> > yang and their many products), can these be called unimportant to
> > mundane life and spiritual cultivation? True Buddhas must
> have "skillful
> > means," methods of teaching which take into account context,
> audience, and
> > environment. Buddhas must know of how the mind works (psychology)
> and the
> > positions of others (Hindu, Muslim, Christian, this-and-that
> > etc.) in order to compassionately guide him/her out or into a
> certain train
> > of thought. Buddhas do not rigidly sit there, teaching corpses to
> > schizoids.
> > I hope I have gotten my point across: mental discrimination is a
> > process to master, a process that cannot be ignored, despite the
> > nature of ideas, especially if one aims to be a Buddha.
> > Also, the downside, mental discrimination is a process many people
> have a
> > habit of using too much nowadays, me included, and if you tell
> someone to
> > "'just sit' they'll probably just be spacing out most of the time
> > they have no concentration." (dkotschessa)
> > But with mental discrimination one can logically explain to
> another personal
> > the benefits and effects of meditation thus counteracting their
> > discrimination within their own world of rules. One can even
> understand the
> > conditions and causes of meditative rest and better be able to
> handle issues
> > when they arise and help others if they request it. This is called
> > "fire to fight fire." Using the thinking mind itself to learn to
> > itself.
> > [The previous eight paragraphs were written for the sole purpose of
> > explaining why discrimination is important, I know it's not
> complete--I hope
> > you can fill in the rest.]
> > The questions that arose about physical stature, hua-tou,
> skandhas, and what
> > entails true zen practice were very important. And explanations
> are long.
> > A book which desribes this aptly is "How to Measure and Deepen Your
> > Spiritual Realization: A Short Multi-disciplinary Course on
> Evaluating and
> > Elevating Your Meditation Progress and Spiritual Experiences."
> This book was
> > written by William Bodri (manager of www.meditationexpert.com) and
> > Nan, a enlightened Esoteric master and Zen master, confirmed by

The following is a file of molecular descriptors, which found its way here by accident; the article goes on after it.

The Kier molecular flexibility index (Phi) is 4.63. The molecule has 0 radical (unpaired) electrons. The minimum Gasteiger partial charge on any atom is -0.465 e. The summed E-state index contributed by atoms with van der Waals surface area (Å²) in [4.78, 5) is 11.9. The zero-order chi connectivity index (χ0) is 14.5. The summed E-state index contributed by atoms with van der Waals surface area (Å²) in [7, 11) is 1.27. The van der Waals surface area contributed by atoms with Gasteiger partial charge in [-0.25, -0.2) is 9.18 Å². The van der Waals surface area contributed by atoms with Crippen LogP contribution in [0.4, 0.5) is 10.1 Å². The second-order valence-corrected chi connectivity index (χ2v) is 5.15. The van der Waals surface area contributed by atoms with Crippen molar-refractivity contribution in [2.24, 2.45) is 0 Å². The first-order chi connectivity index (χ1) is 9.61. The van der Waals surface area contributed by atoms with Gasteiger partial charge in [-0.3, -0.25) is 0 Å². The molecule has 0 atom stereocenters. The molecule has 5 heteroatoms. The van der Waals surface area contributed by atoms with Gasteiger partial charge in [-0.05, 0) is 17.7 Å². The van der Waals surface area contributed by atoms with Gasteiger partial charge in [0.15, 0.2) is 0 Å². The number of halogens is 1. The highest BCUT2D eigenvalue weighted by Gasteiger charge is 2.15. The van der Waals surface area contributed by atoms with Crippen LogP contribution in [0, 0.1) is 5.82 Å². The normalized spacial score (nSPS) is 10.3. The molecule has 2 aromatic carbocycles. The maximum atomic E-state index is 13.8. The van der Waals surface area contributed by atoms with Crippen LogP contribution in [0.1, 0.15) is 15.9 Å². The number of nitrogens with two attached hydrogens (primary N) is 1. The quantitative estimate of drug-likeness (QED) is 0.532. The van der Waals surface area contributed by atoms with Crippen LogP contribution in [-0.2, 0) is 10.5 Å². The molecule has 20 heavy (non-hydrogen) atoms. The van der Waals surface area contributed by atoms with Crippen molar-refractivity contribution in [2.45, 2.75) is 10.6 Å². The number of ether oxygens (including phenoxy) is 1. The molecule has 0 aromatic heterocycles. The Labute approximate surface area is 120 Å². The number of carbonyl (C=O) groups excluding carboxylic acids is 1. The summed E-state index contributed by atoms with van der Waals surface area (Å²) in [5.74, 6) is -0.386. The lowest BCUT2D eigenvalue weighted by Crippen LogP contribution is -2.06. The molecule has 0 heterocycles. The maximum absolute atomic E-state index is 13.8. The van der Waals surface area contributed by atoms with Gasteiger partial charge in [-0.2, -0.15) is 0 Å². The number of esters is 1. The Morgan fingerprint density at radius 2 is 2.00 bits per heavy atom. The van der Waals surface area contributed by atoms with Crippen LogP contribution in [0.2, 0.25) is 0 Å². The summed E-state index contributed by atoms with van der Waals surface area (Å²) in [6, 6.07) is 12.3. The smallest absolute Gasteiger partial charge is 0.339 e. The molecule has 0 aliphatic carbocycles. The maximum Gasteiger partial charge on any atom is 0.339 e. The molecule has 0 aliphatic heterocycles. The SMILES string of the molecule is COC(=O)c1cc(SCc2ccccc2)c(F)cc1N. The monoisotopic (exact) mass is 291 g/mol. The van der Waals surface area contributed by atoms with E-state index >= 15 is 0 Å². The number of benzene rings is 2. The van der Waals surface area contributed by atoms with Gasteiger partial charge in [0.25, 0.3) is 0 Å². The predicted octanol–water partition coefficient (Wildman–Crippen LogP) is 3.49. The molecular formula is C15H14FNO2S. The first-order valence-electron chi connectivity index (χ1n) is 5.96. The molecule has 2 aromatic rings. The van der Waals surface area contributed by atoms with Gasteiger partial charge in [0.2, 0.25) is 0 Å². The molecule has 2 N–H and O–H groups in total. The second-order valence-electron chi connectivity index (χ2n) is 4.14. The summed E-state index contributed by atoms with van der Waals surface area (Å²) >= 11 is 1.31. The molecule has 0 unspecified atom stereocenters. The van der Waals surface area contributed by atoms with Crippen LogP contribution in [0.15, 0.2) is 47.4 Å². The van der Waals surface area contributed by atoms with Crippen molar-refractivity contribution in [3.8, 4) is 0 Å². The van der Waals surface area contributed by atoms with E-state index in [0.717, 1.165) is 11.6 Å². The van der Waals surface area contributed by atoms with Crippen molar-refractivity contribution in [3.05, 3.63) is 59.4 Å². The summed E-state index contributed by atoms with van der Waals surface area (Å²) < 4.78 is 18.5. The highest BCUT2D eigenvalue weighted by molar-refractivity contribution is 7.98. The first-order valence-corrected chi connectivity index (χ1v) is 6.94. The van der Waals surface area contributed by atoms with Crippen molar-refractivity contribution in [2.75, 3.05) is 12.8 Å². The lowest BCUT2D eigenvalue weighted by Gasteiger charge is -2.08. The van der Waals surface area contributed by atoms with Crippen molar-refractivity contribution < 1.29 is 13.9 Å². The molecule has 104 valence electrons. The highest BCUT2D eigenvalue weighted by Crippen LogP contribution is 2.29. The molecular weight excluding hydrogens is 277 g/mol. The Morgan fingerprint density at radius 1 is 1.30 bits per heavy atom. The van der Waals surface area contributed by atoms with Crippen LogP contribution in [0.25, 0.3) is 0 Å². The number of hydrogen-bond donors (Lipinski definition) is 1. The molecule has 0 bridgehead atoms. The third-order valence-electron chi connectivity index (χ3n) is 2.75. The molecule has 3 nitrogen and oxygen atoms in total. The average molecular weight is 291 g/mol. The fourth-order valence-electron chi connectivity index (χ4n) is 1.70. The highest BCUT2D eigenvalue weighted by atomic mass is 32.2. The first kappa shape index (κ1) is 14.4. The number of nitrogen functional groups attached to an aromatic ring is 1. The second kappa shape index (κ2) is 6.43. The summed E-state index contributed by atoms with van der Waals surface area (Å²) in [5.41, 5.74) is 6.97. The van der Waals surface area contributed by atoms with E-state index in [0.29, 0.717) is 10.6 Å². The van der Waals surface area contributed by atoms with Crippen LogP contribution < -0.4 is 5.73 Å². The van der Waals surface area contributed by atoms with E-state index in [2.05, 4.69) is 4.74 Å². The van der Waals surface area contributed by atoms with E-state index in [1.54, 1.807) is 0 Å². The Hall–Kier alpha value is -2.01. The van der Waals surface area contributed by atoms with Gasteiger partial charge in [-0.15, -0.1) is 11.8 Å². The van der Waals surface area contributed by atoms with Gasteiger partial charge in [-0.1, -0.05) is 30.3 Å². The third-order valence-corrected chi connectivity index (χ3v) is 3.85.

> many people
> > all over Asia.
> > This book will take you through a journey of understanding the
> > perspectives and cultivation schemes of different cultures,
> religions, and
> > philosophies, the skandha system and it's relevance to
> cultivation, true
> > Ch'an practice, the structure behind all sorts of Oriental
> practices from
> > physical pranayama to mental visualizations, chi cultivation
> (hows, whys,
> > don'ts), the metaphysics of cultivation and skillful means in
> order to help
> > all of the universe.
> > I assure you, after reading this book you will have no questions
> other than
> > whether or not you can trust yourself to put forth the effort to
> go forward.
> > But this book is darned expensive ($97) even if it has a lot of
> > Even worse, it's an e-book so you have to print it. But I promise
> it's worth
> > the pain. Just read the raving excerpts for a taste.
> > But this 700+ page but comes with a neat guarantee, which is the
> epitome of
> > why I think you should try it:
> > "If you buy this material and after reading it don't find it
> useful or
> > instructive at all, not only will I return your money but I will
> send you
> > every other ebook on this site for FREE! That's right ... I will
> send you
> > every other book for free! Why such a guarantee? I want you to be
> > satisfied with our materials and in this way I'm guaranteeing
> you'll get
> > something that can benefit you." -- William Bodri (author)
> > Good deal if one wants to get some other book on the site which
> > are probably worth nearly a thousand dollars. Not to even go into
> > intrinsic value.
> > I challenge everyone here to see for yourself because, now,
> because no
> > excuses can possibly remain.
> > http://meditationexpert.com/measuringmeditation.html
> > But I didn't mean to silence your questions or discussion.
> > Thank you for listening, anyway. Good luck. Bye.
> > --Ahmed
> > [Non-text portions of this message have been removed]